KFC Kenya Runs Out of Potatoes… Still Won’t Buy Local ‘WARU’S’

Kenyans online were on Monday left baffled after Kentucky Fried Kitchen (KFC) ran out of potatoes to make their chips.

The well known fast food establishment, which works primarily in Nairobi and other large urban areas, reported on their web-based media platforms that the Christmas rush to get a hold of their products had left them without any chips.

“Fam it was truly a Furaha December. Mlikula sherehe with your KFC faves. Ya’ll loved our chips a little too much, and we’ve run out. Sorry! Our team is working hard to resolve the issue. In the meantime here are some SWAP options for combo meals if you are craving our Kuku,” they tweeted.

Numerous Kenyans wondered how a fast food chain like KFC can run out of chips, in a country that has an apparently endless supply of potatoes.

It turns out and unbeknown to numerous Kenyans, that KFC imports their potatoes.

While the nature and quality of their chicken fluctuates generally from one branch to another and surprisingly in similar branch from one day to another, one thing that most Kenyans have close to agreement on is that their chips are reliably top level.

Furthermore to guarantee that quality and consistency is kept up with, Kuku Foods East Africa – the local KFC franchise holder, sources their cut potatoes outside Kenya. At the point when they began operation here, the potatoes came from Egypt, yet it is hazy whether this is as yet the situation.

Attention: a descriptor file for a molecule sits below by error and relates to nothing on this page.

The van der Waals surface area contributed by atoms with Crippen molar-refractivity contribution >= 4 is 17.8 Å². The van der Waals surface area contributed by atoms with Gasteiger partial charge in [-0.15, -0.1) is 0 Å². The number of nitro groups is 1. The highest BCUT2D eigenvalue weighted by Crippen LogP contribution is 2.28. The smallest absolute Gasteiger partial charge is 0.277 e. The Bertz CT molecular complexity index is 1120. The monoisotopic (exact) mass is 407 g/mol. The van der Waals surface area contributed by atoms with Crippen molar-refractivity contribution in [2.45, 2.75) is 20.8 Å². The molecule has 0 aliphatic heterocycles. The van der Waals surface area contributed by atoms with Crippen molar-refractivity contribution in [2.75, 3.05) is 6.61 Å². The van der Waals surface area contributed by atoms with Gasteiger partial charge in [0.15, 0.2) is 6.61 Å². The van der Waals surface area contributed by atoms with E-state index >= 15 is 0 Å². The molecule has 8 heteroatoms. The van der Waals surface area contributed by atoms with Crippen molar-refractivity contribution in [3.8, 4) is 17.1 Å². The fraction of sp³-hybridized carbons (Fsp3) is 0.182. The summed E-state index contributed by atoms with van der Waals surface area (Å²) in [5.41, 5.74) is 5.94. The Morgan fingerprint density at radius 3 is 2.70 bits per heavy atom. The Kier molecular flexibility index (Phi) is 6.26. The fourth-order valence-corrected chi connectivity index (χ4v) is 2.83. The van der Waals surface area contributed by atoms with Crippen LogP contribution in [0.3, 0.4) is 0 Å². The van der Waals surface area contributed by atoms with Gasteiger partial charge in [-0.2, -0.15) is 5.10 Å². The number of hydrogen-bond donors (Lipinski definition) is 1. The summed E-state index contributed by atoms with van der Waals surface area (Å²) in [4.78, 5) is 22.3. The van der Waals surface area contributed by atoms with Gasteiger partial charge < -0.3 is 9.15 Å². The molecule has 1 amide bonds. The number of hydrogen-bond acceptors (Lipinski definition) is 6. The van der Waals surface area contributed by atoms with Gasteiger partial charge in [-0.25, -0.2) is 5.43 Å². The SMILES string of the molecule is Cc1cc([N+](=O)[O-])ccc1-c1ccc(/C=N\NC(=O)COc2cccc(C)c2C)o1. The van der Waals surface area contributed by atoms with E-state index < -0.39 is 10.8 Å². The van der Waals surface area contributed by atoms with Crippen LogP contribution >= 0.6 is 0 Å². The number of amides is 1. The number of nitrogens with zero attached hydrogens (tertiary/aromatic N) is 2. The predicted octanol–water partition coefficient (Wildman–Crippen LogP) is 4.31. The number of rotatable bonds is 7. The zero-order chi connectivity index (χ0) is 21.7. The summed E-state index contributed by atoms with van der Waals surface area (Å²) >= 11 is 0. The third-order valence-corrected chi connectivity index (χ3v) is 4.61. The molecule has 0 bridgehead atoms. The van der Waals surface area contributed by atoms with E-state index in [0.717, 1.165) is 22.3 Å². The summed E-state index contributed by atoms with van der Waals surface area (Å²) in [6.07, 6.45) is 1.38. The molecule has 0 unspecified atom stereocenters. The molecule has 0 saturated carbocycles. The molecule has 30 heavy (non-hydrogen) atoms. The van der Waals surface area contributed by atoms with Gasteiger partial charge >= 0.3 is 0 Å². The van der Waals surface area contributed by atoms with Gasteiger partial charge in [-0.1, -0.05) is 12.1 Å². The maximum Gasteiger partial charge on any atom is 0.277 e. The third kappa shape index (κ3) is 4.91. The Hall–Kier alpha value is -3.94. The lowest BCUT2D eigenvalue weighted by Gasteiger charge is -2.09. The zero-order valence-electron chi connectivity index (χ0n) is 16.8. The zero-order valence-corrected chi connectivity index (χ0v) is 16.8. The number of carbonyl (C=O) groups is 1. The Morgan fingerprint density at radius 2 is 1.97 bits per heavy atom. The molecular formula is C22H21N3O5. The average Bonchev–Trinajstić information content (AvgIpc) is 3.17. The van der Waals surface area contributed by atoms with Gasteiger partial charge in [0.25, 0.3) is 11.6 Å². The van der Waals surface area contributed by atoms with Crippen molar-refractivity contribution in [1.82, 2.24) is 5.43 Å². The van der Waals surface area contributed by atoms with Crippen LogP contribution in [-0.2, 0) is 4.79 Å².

Obviously, no Kenyan producer of potatoes passes KFC’s thorough quality affirmation endorsement process. In such manner, Kuku Foods East Africa’s hands are tied, as KFC headquarters demand specific standards across all country, to keep up with quality and consistency internationally and ensure the standing of the brand.

“The reason we cannot buy local at the moment is all suppliers need to go through the global QA approval process and we cannot bypass that even if we run out to ensure that our food is safe for consumption by our customers,” he said.

Around 800,000 small scale Kenyan farmers produce potatoes, with the yield’s commitment to the Kenyan economy valued at about Sh50 billion. It is said that business visionaries and government legislatures in potato producing locales like Nyandarua have done essentially nothing to modernize the handling.

Back the to shortage, Kuku Foods CEO Jacques Theunissen let Business Daily know that a hitch in the worldwide stock of potatoes prompted the present circumstance, yet it is being tended to in no time.

“It has to do with delays in shipping lines due to the Covid situation. Ships have been delayed for more than a month now, but we are working hard to restore as the first containers are arriving in the port tomorrow (Tuesday),” said Mr Theunissen.

For the duration of the deficiency, KFC has added ugali to their menu. It is not clear whether this is the equivalent breaded and seared ugali pieces they stopped a few years back, or the old Kenyan ugali.